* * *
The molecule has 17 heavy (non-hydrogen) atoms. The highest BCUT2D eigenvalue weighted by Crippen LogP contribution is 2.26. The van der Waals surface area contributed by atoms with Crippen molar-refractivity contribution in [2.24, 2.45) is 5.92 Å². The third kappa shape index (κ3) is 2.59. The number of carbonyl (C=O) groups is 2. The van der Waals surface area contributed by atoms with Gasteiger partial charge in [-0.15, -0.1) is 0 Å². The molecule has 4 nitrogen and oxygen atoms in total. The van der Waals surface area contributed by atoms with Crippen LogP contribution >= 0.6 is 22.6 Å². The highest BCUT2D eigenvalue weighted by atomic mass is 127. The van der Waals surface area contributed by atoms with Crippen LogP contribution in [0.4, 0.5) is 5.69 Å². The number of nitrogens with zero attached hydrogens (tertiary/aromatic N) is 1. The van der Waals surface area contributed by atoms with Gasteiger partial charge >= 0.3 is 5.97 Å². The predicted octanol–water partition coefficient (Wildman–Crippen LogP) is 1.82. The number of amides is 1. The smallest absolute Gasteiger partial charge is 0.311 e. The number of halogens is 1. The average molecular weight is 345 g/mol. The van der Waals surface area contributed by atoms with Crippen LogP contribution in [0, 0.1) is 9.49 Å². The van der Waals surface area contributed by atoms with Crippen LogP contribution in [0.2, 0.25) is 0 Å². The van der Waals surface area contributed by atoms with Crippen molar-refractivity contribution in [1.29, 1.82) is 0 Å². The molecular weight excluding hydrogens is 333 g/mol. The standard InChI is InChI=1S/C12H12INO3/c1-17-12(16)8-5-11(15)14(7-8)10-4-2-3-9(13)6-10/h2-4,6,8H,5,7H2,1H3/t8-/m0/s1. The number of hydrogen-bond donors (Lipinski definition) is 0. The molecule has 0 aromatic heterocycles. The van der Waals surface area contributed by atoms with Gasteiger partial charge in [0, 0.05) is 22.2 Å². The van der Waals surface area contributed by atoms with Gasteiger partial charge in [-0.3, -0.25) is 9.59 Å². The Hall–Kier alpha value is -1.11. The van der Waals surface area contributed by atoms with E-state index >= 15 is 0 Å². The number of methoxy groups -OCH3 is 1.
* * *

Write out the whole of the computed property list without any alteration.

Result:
The molecule has 17 heavy (non-hydrogen) atoms. The highest BCUT2D eigenvalue weighted by Crippen LogP contribution is 2.26. The van der Waals surface area contributed by atoms with Crippen molar-refractivity contribution in [2.24, 2.45) is 5.92 Å². The third kappa shape index (κ3) is 2.59. The number of carbonyl (C=O) groups is 2. The van der Waals surface area contributed by atoms with Gasteiger partial charge in [-0.15, -0.1) is 0 Å². The molecule has 4 nitrogen and oxygen atoms in total. The van der Waals surface area contributed by atoms with Crippen LogP contribution >= 0.6 is 22.6 Å². The highest BCUT2D eigenvalue weighted by atomic mass is 127. The van der Waals surface area contributed by atoms with Crippen LogP contribution in [0.4, 0.5) is 5.69 Å². The number of nitrogens with zero attached hydrogens (tertiary/aromatic N) is 1. The van der Waals surface area contributed by atoms with Gasteiger partial charge >= 0.3 is 5.97 Å². The predicted octanol–water partition coefficient (Wildman–Crippen LogP) is 1.82. The number of amides is 1. The smallest absolute Gasteiger partial charge is 0.311 e. The number of halogens is 1. The average molecular weight is 345 g/mol. The van der Waals surface area contributed by atoms with Crippen LogP contribution in [0, 0.1) is 9.49 Å². The van der Waals surface area contributed by atoms with Crippen LogP contribution in [0.2, 0.25) is 0 Å². The van der Waals surface area contributed by atoms with Crippen molar-refractivity contribution in [1.29, 1.82) is 0 Å². The molecular weight excluding hydrogens is 333 g/mol. The standard InChI is InChI=1S/C12H12INO3/c1-17-12(16)8-5-11(15)14(7-8)10-4-2-3-9(13)6-10/h2-4,6,8H,5,7H2,1H3/t8-/m0/s1. The number of hydrogen-bond donors (Lipinski definition) is 0. The molecule has 0 aromatic heterocycles. The van der Waals surface area contributed by atoms with Gasteiger partial charge in [0, 0.05) is 22.2 Å². The van der Waals surface area contributed by atoms with Gasteiger partial charge in [-0.3, -0.25) is 9.59 Å². The Hall–Kier alpha value is -1.11. The van der Waals surface area contributed by atoms with E-state index >= 15 is 0 Å². The number of methoxy groups -OCH3 is 1.